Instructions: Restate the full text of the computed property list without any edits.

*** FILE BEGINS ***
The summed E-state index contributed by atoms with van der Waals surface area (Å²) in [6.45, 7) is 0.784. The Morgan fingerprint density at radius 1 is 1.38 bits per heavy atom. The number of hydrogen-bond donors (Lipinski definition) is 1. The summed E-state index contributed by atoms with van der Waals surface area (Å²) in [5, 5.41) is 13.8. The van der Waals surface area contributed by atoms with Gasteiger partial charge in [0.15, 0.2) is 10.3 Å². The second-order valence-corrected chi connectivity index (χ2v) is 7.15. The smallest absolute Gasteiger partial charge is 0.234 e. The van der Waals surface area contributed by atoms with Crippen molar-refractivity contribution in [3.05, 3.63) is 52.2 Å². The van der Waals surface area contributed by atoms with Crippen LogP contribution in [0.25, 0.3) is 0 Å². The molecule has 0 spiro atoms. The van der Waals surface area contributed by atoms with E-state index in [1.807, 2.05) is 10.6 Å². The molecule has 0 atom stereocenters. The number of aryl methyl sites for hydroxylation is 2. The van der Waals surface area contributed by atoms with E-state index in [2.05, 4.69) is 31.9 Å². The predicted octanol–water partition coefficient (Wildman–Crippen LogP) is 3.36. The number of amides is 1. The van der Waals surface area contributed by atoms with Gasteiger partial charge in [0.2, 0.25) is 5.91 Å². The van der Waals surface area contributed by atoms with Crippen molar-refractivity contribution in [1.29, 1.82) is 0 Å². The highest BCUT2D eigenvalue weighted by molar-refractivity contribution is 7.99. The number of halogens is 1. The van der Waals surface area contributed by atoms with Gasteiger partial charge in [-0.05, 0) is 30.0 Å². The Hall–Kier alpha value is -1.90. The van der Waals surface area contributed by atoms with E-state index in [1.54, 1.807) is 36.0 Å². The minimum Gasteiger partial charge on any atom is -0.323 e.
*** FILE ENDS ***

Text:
The summed E-state index contributed by atoms with van der Waals surface area (Å²) in [6.45, 7) is 0.784. The Morgan fingerprint density at radius 1 is 1.38 bits per heavy atom. The number of hydrogen-bond donors (Lipinski definition) is 1. The summed E-state index contributed by atoms with van der Waals surface area (Å²) in [5, 5.41) is 13.8. The van der Waals surface area contributed by atoms with Gasteiger partial charge in [0.15, 0.2) is 10.3 Å². The second-order valence-corrected chi connectivity index (χ2v) is 7.15. The smallest absolute Gasteiger partial charge is 0.234 e. The van der Waals surface area contributed by atoms with Crippen molar-refractivity contribution in [3.05, 3.63) is 52.2 Å². The van der Waals surface area contributed by atoms with Crippen LogP contribution in [0.25, 0.3) is 0 Å². The molecule has 0 spiro atoms. The van der Waals surface area contributed by atoms with E-state index in [1.807, 2.05) is 10.6 Å². The molecule has 0 atom stereocenters. The number of aryl methyl sites for hydroxylation is 2. The van der Waals surface area contributed by atoms with E-state index in [2.05, 4.69) is 31.9 Å². The predicted octanol–water partition coefficient (Wildman–Crippen LogP) is 3.36. The number of amides is 1. The van der Waals surface area contributed by atoms with Gasteiger partial charge in [0.2, 0.25) is 5.91 Å². The van der Waals surface area contributed by atoms with Crippen molar-refractivity contribution in [1.29, 1.82) is 0 Å². The highest BCUT2D eigenvalue weighted by molar-refractivity contribution is 7.99. The number of halogens is 1. The van der Waals surface area contributed by atoms with Gasteiger partial charge in [-0.05, 0) is 30.0 Å². The Hall–Kier alpha value is -1.90. The van der Waals surface area contributed by atoms with E-state index in [1.54, 1.807) is 36.0 Å². The minimum Gasteiger partial charge on any atom is -0.323 e.